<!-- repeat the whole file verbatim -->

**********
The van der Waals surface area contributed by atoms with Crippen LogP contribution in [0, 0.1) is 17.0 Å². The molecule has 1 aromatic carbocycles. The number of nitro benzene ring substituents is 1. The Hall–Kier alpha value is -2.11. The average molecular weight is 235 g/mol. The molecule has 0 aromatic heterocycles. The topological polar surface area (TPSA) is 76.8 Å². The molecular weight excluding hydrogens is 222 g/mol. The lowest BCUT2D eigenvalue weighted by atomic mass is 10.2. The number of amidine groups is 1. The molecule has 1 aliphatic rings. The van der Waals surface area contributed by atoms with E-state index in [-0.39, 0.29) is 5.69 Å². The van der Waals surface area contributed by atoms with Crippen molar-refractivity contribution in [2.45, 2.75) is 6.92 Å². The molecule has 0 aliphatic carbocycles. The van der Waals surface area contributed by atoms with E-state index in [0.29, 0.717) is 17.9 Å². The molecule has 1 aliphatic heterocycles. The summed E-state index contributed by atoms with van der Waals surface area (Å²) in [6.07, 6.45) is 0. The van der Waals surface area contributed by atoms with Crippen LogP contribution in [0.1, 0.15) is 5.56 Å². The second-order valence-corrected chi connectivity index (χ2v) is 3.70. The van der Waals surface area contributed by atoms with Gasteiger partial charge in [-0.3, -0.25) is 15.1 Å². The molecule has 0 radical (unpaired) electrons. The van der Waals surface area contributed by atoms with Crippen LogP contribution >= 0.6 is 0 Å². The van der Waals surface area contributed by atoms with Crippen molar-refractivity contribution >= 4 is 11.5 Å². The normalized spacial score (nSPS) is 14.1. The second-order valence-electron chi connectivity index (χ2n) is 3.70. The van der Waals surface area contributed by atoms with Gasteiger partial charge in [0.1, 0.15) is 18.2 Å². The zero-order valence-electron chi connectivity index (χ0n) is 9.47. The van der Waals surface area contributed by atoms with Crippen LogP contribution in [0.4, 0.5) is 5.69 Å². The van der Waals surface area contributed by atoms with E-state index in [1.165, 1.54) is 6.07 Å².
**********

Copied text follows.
The van der Waals surface area contributed by atoms with Crippen LogP contribution in [0, 0.1) is 17.0 Å². The molecule has 1 aromatic carbocycles. The number of nitro benzene ring substituents is 1. The Hall–Kier alpha value is -2.11. The average molecular weight is 235 g/mol. The molecule has 0 aromatic heterocycles. The topological polar surface area (TPSA) is 76.8 Å². The molecular weight excluding hydrogens is 222 g/mol. The lowest BCUT2D eigenvalue weighted by atomic mass is 10.2. The number of amidine groups is 1. The molecule has 1 aliphatic rings. The van der Waals surface area contributed by atoms with E-state index in [-0.39, 0.29) is 5.69 Å². The van der Waals surface area contributed by atoms with Crippen molar-refractivity contribution in [2.45, 2.75) is 6.92 Å². The molecule has 0 aliphatic carbocycles. The van der Waals surface area contributed by atoms with E-state index in [0.29, 0.717) is 17.9 Å². The molecule has 1 aliphatic heterocycles. The summed E-state index contributed by atoms with van der Waals surface area (Å²) in [6.07, 6.45) is 0. The van der Waals surface area contributed by atoms with Crippen LogP contribution in [0.1, 0.15) is 5.56 Å². The second-order valence-corrected chi connectivity index (χ2v) is 3.70. The van der Waals surface area contributed by atoms with Gasteiger partial charge in [-0.3, -0.25) is 15.1 Å². The molecule has 0 radical (unpaired) electrons. The van der Waals surface area contributed by atoms with Crippen LogP contribution >= 0.6 is 0 Å². The van der Waals surface area contributed by atoms with Crippen molar-refractivity contribution >= 4 is 11.5 Å². The normalized spacial score (nSPS) is 14.1. The second-order valence-electron chi connectivity index (χ2n) is 3.70. The van der Waals surface area contributed by atoms with Gasteiger partial charge in [0.1, 0.15) is 18.2 Å². The zero-order valence-electron chi connectivity index (χ0n) is 9.47. The van der Waals surface area contributed by atoms with Crippen LogP contribution in [0.4, 0.5) is 5.69 Å². The van der Waals surface area contributed by atoms with E-state index in [1.165, 1.54) is 6.07 Å².